African Royalty Sings
Ever since his first international album Soro (1987), albino singer Salif Keita has combined elements of his Malian heritage with the trappings of Western pop. A griot whose ancestors include the warrior kings who founded the Mandingo empire, Keita nearly hit a golden mean right away with the critically acclaimed Soro, a relentlessly energetic set that proved he was capable of entertaining thousands in his homeland one night and revelers in Paris the next.
Soro was something special at the time—mostly because of Keita's keening, infinitely expressive vocals. The album hasn't aged well: Its liberal use of synthesizers and a loud, too-busy horn section interfere with its outbreaks of vocal genius. Unfortunately, those same high-gloss Western pop sounds have defined many of Keita's follow-up efforts. Though he's got one of the world's truly special voices, Keita—who as an albino youth was ostracized by his family and later disowned by his father for becoming an entertainer—has not used it with discretion, at times chasing a global-party ethos that exists mainly on Putumayo compilations.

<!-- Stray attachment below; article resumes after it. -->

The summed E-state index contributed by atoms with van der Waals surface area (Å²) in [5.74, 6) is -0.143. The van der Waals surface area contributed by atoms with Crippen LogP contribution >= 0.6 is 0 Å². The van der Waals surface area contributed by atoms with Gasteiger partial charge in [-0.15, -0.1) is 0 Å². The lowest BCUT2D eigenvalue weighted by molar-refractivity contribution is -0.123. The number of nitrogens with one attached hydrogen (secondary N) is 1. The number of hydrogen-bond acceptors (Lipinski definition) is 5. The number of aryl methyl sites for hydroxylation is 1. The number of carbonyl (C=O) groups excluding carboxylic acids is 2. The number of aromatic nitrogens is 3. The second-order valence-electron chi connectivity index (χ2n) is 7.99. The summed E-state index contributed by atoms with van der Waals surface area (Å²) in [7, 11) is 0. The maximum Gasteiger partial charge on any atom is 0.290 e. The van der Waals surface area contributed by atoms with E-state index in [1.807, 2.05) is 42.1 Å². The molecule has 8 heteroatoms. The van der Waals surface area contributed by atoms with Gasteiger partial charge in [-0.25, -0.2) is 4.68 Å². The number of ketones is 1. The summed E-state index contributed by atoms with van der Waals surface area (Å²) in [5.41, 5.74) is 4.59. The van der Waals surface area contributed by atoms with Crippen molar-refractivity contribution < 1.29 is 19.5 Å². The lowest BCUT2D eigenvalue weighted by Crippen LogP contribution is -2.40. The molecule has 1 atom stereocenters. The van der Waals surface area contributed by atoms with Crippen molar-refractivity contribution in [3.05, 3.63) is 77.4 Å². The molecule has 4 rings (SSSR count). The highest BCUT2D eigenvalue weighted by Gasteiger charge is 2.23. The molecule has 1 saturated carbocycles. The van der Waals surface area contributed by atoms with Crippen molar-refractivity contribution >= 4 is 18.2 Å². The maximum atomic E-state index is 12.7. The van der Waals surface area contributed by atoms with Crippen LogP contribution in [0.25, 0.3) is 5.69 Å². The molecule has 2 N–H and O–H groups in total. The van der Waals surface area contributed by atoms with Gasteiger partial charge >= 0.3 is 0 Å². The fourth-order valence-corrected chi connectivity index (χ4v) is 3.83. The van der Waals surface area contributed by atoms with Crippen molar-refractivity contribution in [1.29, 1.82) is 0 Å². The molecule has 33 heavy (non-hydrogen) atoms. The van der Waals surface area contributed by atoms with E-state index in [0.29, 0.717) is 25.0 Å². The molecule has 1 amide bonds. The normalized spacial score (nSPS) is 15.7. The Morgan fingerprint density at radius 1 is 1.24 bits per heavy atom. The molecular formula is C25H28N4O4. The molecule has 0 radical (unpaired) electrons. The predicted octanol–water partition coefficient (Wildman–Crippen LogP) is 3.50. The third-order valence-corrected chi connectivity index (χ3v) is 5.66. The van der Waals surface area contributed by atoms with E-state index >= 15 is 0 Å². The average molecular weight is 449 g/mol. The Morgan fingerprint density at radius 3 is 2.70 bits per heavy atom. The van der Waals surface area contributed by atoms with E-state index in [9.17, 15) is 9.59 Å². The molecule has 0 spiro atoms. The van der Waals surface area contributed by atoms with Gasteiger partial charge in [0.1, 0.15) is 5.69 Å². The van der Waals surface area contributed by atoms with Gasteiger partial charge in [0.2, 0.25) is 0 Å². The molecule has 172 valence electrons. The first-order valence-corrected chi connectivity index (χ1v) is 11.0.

Somewhere along the way Keita evidently realized he was squandering his gift, and not doing the griot's work of carrying on the stories of his people. Moffou (2002) represents a huge course correction: It's a stripped-down affair built on hand percussion and acoustic instruments, with moody expanses that inspire some of Keita's most stirring improvisations. First he sings the melodies of "Yamore" and "Moussoldu" as though they were hymns. Then, as the music loosens up, he begins to embellish the stories he's telling with his voice—adding troubled sighs, or soaring leaps into his clarion (and seemingly endless) upper register. These have very little in common with Keita's earlier attempts at crossover. They're wise and often sad laments that find Keita abandoning Afro-pop showbiz in order to share, griot-like, the heritage of his people.